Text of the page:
Have you heard about PiezoMEMS technology?
It may sound futuristic, but most of us are already using this technology without really being aware of it. In fact, it's all about small mechanical systems containing components well under half a millimetre in size. Norwegian researchers are advancing this technology that can be applied to almost everything you can think of.
Minerals and Materials for a Sustainable Future
For the first time this week, the Nature Research Group, publishers of Nature, will host an international conference in Trondheim in cooperation with NTNU, SINTEF and the Geological Survey of Norway. The theme for the conference, which runs from 11-13 September, is the sustainable use of minerals and materials.
“Peephole” models that can slim down cars
New computer models are solving atomic-scale problems that occur when we fuse two different materials together. This may lead to lighter cars in the future.
New Nanoconcrete with unique properties
Buildings, bridges, energy facilities and offshore installations can now have their operating lifetimes doubled while also withstanding severe variations in temperature, weather and climatic conditions.
In the future, our houses will have built-in solar cells
A new EU project will provide greener cities through cheaper and simpler solar cell systems.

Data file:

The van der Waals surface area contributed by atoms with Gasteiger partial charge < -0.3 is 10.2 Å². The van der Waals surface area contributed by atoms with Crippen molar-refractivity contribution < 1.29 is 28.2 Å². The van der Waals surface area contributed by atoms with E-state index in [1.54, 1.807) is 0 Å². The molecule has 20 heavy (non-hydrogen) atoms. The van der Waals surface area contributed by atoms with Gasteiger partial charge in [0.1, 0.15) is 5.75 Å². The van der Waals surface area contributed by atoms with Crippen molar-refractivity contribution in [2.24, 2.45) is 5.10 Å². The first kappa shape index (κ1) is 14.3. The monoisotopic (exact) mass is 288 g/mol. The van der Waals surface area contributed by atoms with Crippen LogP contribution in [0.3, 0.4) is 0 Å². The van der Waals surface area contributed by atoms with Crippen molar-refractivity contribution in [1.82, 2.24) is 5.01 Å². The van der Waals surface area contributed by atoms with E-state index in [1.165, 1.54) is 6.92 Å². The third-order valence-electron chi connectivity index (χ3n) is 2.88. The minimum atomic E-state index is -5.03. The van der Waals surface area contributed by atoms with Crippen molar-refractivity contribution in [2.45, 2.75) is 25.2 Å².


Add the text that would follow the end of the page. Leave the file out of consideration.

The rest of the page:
Robot vision makes solar cell manufacture more efficient
In order to maintain the leading position of Norwegian solar cell manufacture on the global stage, we need sensors that can see what humans can’t.
eForFuel: Fuels from CO2 and Electricity
SINTEF is taking part in eForFuel, an exciting EU-funded research and innovation initiative that seeks to provide a sustainable replacement of fossil fuels by using electricity and microorganisms to convert CO2 into renewable fuels.
Capturing CO2 using heat pumps
Capturing the greenhouse gas CO2 from industrial processes such as cement manufacture is a demanding and therefore expensive exercise. However, by introducing a renewable powered heat pump in the capture system, the energy required to capture CO2 is reduced by three quarters.
New research into the use of composite materials aims to reduce bridge costs and provide more durable wind turbines
Bridges constructed with fibre reinforced polymers (composites) may become a familiar sight in Europe if a new pan-European research project achieves its objectives. The project also aims to provide more durable and reliable wind turbines.